How in the world can you believe in Jesus Christ and you’ve never seen him  and you’ve seen yourself pitch great for months and you don’t believe you can get hitters out?

    It was so simple. Rick boosted my confidence. It was hard to argue with his logic.

    Chad closed his conversation with me by saying, “I want you to know about the major impact Rick has had on my life. When I first came up to the big leagues in Oakland, Rick improved both my mechanics and my mental approach. He taught me how to be successful in the major leagues. After we both left Oakland for different teams following the 2004 season, I got injured and didn’t pitch much in 2005. When I did pitch, I didn’t pitch well.

    In 2006, when I had the chance to be reunited with Rick and play for the New York Mets, it was a no-brainer. In New York, he got me back on track. I had a great year and we went to the playoffs. Right after that season, I signed a three-year, $10.5 million deal with Baltimore. My family is financially secure because of what Rick did to get me back on track.”

    Performing under pressure. Crunch Time. Judd Hoekstra. Judd Hoekstra appears by permission. He is coauthor of the bestselling "Leading at a Higher Level" and "Who Killed Change?" as well as Vice President, The Ken Blanchard Companies.
    He is an expert in making concepts universal and accessible. Performing under pressure is one such concept, which he ties masterfully to athletic performance in his most recent book, "Crunch Time: How to be Your Best when it Matters Most."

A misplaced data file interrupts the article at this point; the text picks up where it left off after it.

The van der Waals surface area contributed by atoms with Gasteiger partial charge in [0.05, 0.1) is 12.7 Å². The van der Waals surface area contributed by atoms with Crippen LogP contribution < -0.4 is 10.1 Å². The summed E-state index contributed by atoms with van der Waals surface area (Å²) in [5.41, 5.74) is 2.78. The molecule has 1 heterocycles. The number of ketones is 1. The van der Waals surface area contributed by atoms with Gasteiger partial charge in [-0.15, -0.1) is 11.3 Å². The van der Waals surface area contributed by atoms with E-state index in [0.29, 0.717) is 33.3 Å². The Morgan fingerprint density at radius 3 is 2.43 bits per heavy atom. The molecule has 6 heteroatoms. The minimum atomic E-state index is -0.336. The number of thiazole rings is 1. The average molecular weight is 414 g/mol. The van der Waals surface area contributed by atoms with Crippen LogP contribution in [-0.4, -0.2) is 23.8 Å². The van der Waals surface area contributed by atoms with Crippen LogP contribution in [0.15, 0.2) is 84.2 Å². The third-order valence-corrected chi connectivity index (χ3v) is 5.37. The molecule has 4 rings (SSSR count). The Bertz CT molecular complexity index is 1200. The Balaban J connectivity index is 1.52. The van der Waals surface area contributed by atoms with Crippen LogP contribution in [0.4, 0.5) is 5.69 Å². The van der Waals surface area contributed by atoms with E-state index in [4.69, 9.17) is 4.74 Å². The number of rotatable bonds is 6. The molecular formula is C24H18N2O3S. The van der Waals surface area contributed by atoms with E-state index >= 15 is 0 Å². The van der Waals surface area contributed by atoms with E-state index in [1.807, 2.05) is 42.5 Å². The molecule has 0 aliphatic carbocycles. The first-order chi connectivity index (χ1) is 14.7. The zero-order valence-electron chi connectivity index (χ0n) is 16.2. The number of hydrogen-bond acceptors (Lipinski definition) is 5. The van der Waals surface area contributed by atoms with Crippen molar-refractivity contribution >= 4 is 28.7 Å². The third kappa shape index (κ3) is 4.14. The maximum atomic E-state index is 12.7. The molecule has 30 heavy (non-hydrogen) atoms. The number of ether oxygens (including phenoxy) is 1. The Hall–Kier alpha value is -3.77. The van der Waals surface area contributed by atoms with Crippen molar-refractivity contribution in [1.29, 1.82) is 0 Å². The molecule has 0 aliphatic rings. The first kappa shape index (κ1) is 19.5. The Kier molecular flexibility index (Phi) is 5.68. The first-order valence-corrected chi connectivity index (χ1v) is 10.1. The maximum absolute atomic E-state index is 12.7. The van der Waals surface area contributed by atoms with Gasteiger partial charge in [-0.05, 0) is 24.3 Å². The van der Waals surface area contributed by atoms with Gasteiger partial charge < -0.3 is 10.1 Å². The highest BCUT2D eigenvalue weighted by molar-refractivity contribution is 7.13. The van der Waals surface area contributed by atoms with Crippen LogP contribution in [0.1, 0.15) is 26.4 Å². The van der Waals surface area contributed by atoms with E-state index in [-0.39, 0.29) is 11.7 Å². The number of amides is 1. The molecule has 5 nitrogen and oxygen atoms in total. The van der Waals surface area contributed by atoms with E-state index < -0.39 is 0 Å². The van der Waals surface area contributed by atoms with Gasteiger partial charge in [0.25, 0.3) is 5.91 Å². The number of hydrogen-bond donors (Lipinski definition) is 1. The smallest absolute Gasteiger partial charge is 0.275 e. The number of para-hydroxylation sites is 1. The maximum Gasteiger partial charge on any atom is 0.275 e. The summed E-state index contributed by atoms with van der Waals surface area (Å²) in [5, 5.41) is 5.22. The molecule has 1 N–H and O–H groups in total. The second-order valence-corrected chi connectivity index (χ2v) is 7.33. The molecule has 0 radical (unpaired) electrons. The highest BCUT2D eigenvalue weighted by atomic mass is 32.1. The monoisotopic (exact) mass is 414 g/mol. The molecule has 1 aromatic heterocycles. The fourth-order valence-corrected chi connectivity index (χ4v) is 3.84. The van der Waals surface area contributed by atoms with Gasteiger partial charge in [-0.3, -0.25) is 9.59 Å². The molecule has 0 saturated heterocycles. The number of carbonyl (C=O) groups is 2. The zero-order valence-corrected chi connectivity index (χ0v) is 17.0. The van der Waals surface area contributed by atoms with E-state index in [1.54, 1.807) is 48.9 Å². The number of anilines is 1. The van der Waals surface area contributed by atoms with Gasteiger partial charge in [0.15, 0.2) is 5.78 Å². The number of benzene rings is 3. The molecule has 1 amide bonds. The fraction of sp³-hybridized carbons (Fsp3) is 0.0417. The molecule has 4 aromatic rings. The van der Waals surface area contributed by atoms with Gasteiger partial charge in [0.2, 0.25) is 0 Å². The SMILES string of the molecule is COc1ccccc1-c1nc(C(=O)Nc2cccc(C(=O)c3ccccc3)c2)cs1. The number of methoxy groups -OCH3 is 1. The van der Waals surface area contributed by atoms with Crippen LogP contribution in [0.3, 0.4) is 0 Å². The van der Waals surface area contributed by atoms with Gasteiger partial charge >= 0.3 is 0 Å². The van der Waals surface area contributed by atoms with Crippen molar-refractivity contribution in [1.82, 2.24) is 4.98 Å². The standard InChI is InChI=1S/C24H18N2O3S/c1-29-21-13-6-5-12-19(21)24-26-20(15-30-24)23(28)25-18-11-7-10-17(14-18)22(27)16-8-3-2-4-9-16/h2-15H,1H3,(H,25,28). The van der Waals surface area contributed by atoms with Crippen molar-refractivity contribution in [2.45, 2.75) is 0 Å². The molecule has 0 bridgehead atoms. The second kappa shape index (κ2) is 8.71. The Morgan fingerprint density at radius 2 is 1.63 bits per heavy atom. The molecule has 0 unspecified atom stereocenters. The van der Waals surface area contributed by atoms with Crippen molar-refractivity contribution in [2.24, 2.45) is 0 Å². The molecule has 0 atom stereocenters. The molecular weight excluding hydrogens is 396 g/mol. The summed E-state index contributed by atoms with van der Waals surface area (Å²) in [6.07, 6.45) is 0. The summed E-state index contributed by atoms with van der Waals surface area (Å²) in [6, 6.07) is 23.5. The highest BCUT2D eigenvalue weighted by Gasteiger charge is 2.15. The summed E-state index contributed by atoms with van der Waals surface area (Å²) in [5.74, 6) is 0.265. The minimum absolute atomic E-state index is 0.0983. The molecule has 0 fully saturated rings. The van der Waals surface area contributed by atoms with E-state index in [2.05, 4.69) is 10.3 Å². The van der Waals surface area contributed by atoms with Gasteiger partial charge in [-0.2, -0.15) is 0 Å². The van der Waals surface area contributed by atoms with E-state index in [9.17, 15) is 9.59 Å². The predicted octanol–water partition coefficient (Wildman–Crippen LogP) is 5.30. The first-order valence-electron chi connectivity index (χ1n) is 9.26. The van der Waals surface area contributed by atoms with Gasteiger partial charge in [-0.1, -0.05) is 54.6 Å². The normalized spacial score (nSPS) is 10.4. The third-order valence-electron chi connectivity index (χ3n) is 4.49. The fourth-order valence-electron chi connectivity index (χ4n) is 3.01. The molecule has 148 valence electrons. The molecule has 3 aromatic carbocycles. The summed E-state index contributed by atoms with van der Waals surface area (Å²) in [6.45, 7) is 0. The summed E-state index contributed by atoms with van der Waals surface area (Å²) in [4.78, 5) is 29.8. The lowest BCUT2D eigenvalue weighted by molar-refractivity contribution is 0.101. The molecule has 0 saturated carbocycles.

Judd is also a Bridgedale dad, as his son Cole is an 8th grader at Bridgedale Academy.
    If you would like to learn more about performing under pressure, stay tuned for future posts and check out:
    "Bridgedale Academy is honored to have Judd Hoekstra as a contributing writer on our blog page. At Bridgedale we are committed to the development of our young student-athletes, helping them to develop their physical and mental skills so they can perform at their best when it matters most, no matter the arena of life that challenges them. If you would like to learn more about Bridgedale Academy, please click the button below so we can schedule a time to chat."
                                                                                Mike McPartlin, Headmaster, Bridgedale Academy



    Talk to Headmaster 

    Bridgedale Academy is an all-male school for athletes, a sports academy offering grades 5 through 8. All our students are hockey players and in addition to our winning combination of sports and academics, we focus on leadership training. We use a classical academic curriculum and our graduates go on to attend some of the most prestigious high schools in the midwest, including Lake Forest Academy, Culver Military Academy, Shattuck St. Mary’s, Northwood School, Benet Academy, Fenwick Prep, St. Ignatius Prep, Latin School and Providence Catholic. Three of our students have been offered spots with USA Hockey’s National Team Development Program.

    « Previous Post Developing Hockey Sense - Part 3 Next Post » Performing Under Pressure - "Hit the Glove"